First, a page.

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Monday, March 26, 2012

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fr. richard

So I guess she means that if you're half a believer and half an atheist, you have struck the right balance and thus avoid all danger? Cool!

Howard

I'm not so sure. I think a good argument could be made that religion ("theism") should not be an ideology; that is not its proper role. If so, Ms. Le Guin makes a valid point, not philosophical fiction.

Here's what Fr. Longenecker has to say about ideology in the posting "Sentimentalism and Violence" on his blog "Standing on My Head".

An ideology is a single driving idea that sweeps every other consideration aside. Those who follow an ideology are always self righteous, and they will use every means possible to enforce their ideology. The ideologue may attempt to argue logically or philosophically, but this will only be a tactic--it is not because he believes that logic, philosophy or theology have any real weight. These disciplines will serve the ideology--the ideology itself may never be questioned. Not only logic and philosophy are subject to the ideology, but all things are subject to the ideology. All other considerations are subject to his ideology--including moral considerations.

Catholicism in particular cannot be reduced to an ideology, because logic and philosophy -- and reason in general -- are not only permitted, they are required.

Carl E. Olson

Howard: I forgot to include the link; check out the entire article and see what you think. Le Guin, for what it is worth, has said, "I write about gods, I am an atheist." Regardless, even if she is talking about ideology, which isn't clear to me, her logic ultimately lacks because it cannot posit or allow for an ultimate basis for reason and morality. But I completely agree with the quotes about ideology; they echo what Russell Kirk wrote about very insightfully in various works.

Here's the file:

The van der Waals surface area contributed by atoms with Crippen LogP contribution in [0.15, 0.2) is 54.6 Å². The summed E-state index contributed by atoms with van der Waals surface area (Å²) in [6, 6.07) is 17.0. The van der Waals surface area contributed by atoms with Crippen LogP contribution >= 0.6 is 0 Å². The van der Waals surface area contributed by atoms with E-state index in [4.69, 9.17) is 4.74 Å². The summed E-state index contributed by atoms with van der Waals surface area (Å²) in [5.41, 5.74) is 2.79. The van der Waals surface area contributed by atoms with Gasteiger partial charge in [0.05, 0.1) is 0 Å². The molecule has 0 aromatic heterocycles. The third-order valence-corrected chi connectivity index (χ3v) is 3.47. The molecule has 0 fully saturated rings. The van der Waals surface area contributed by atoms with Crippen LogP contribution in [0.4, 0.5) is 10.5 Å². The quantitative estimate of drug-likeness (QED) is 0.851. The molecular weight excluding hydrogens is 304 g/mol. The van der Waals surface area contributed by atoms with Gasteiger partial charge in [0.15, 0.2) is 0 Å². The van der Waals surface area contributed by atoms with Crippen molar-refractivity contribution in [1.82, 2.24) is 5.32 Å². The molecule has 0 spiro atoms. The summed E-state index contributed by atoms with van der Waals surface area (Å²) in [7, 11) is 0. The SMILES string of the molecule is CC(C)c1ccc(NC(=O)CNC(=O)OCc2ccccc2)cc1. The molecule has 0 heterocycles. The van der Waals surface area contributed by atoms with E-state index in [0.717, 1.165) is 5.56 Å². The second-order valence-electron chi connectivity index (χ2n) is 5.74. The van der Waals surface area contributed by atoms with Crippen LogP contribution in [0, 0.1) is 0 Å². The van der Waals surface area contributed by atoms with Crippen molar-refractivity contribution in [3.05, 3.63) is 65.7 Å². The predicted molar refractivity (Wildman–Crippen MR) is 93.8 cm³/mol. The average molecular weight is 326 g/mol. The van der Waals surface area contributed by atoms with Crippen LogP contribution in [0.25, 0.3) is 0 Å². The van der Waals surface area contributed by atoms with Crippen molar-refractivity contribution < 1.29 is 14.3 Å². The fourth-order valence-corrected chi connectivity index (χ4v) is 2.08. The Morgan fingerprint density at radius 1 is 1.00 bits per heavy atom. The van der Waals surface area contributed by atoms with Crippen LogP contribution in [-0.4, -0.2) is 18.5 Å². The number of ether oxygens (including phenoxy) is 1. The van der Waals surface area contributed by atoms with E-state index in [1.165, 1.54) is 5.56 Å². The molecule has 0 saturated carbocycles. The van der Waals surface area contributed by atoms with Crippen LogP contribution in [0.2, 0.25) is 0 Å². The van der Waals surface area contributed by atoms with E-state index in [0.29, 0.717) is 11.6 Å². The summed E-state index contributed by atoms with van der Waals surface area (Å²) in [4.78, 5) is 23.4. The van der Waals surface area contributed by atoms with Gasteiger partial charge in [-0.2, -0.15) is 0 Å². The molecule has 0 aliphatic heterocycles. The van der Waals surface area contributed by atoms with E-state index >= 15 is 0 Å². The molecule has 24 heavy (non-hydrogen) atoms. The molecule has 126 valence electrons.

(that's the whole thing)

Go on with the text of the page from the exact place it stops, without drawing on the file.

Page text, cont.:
Brendon

I think there is some truth to saying that atheism and theism can both be dangerous. If one holds to anything as an ideal then it reduces reality to our idea of reality. To be a Christian isn't to be a theist, it's to love God which goes beyond the atheist/theist dichotomy.

Carl E. Olson

If one holds to anything as an ideal then it reduces reality to our idea of reality.

Including Jesus Christ? For Christians, he is the ideal, as he is the perfect Son of God, the Incarnate Word, etc. " Jesus Christ is in person the way of perfection" (CCC, 1953).

To be a Christian isn't to be a theist, it's to love God which goes beyond the atheist/theist dichotomy.

"Theism" is commonly understood as belief in one god (as "polytheism" is multiple gods), so Christianity (and Judaism) is certainly theistic. The two central, defining doctrines of Christianity are the Trinity (one God, three Persons) and the Incarnation (God become man). I think it is rather misleading to think of an "atheist/theist dichotomy", as that is somewhat akin to posting a "good/evil" dichotomy, as if they somehow have a real equality. In fact, atheism is the rejection of something (or, better, Someone), and so is defined by a negative, just as evil is a not a "thing", but the absence of the good.

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